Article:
Lebanon's anguish

Turmoil In The Middle East

July 30, 2006

To bring readers the words of those directly affected by the conflict in the Middle East, The Sun is presenting a series of brief essays, in this case by people writing from Lebanon. In coming days, this page will present the voices of people in Israel and elsewhere.

Mayssam Zaaroura is an editor at the Daily Star, Lebanon's English-language newspaper.

The ruin of a nation can only herald the rise of a better one. This is what I keep telling myself as I watch my once-beautiful country fall.

Life to us is no longer the future. It is today. The safest route to work. Do I have time to stop at home and check if everything is still standing? No, it's too dangerous. Better just get to work.

The Lebanese have risen to the occasion to help their fellow man. They have become more united than ever -- forgetting religious and political differences to open their homes to those who have none. Veiled Shiite women taking refuge in a church and thanking the nuns there for their shelter. People once displaced by Israel's invasion of Lebanon in 1982 now open their doors to those left homeless in 2006.

As I walked out of my friend's building today, I was carrying boxes and bags because he was moving. An old woman sweeping the stairs stopped and looked at us. "You're leaving?" she asked, a tinge of desperation in her voice. "No," I said. "Just moving. I'll still be here." "Then God be with you," she told me, breaking into a wide smile.

Our days are spent calling family and friends every hour to make sure everyone is safe. Our emotions are always at the ready. One minute we are laughing and returning to some sense of normalcy. Then we see the gory images flashing across our screens. And the laughter dies.

A friend and I had to go do an interview at 4 one morning. We were getting ready to leave, and for a while both of us were silent. Then the question on both our minds emerged: "Shall we drive with the car light on or off? Maybe it's best we try to keep them on so they don't think we're someone we're not. We don't have anything to hide."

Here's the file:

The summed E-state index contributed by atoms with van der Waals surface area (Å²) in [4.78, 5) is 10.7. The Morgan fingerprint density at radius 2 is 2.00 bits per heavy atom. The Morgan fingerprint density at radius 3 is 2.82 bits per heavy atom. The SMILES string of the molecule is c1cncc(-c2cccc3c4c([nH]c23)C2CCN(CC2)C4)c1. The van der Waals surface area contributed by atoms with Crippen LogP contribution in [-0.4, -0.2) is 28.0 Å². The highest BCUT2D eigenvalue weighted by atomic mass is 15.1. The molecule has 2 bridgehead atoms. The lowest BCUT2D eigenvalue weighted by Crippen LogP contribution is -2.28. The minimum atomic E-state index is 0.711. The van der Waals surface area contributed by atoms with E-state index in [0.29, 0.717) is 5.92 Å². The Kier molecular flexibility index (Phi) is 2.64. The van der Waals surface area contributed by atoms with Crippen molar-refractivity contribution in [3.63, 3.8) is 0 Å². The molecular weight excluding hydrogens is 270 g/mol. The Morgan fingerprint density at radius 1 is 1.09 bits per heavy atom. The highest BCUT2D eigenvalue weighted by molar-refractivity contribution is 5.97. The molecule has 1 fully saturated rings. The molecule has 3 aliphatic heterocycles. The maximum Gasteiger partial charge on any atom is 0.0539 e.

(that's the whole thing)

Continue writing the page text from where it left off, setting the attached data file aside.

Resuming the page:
The sound of the planes is terrifying. They circle for hours before they strike, looking for their prey. No one knows where the bomb will fall, but after a while it doesn't matter. You just want the sound to stop -- it doesn't matter where the bomb will fall and who will die in the name of collateral damage. Until they circle again.

My niece and my sister-in-law were trapped in the south -- in the heart of battle. My niece is 5 and had no idea what is happening around her. I talk to her every day, and her voice gets lower and sadder everyday. By chance of birth, she is French and is awaiting her embassy to get her out.

She's lucky. She will, I hope, get out eventually. Many other children, her friends, won't. How do you explain to a child why their friends died in a war between Hezbollah and Israel?

Stephen Sheehi, formerly a professor at the American University in Beirut, is a professor at the University of South Carolina. This essay is excerpted from an article that originally ran in The State, Columbia, S.C.

My family and I are due to be evacuated from the American University of Beirut, where I have been teaching for the past three years. We will leave Beirut with only a knapsack each as we relocate to Columbia, where I will be assuming my new position at the University of South Carolina.

For three days in a row, we were scheduled to be evacuated by the U.S. embassy, only to have those plans canceled at the last moment.

What has been most disturbing is to see my two sons (Shadee, 6, and Jad, 11) completely terrified. The bombing is sometimes so loud that it shakes your bones, making the kids jump to hold me as I pretend that my own heart did not skip a beat.

I have met people who have lost their homes, who escaped carrying their possessions on their backs along mountain dirt roads, who are sleeping outside in public parks, whose young and old relatives have been killed senselessly as they slept in their beds or fled in their cars.

My elder son sums up my discomfort. He told me on a recent night: "Poppy, I used to be scared of imaginary things. Scared of the dark especially after watching scary movies and stuff. But, I know what I should really be scared of now. Real things, not imaginary."

As proud as I was of his wisdom, my heart also broke. What lessons he had to learn so young.

Raida Hatoum writes of her life in Aley, Lebanon in this series of personal e-mails. She works with Najdeh, a women's nongovernmental organization in the Palestinian refugee camps of Lebanon.

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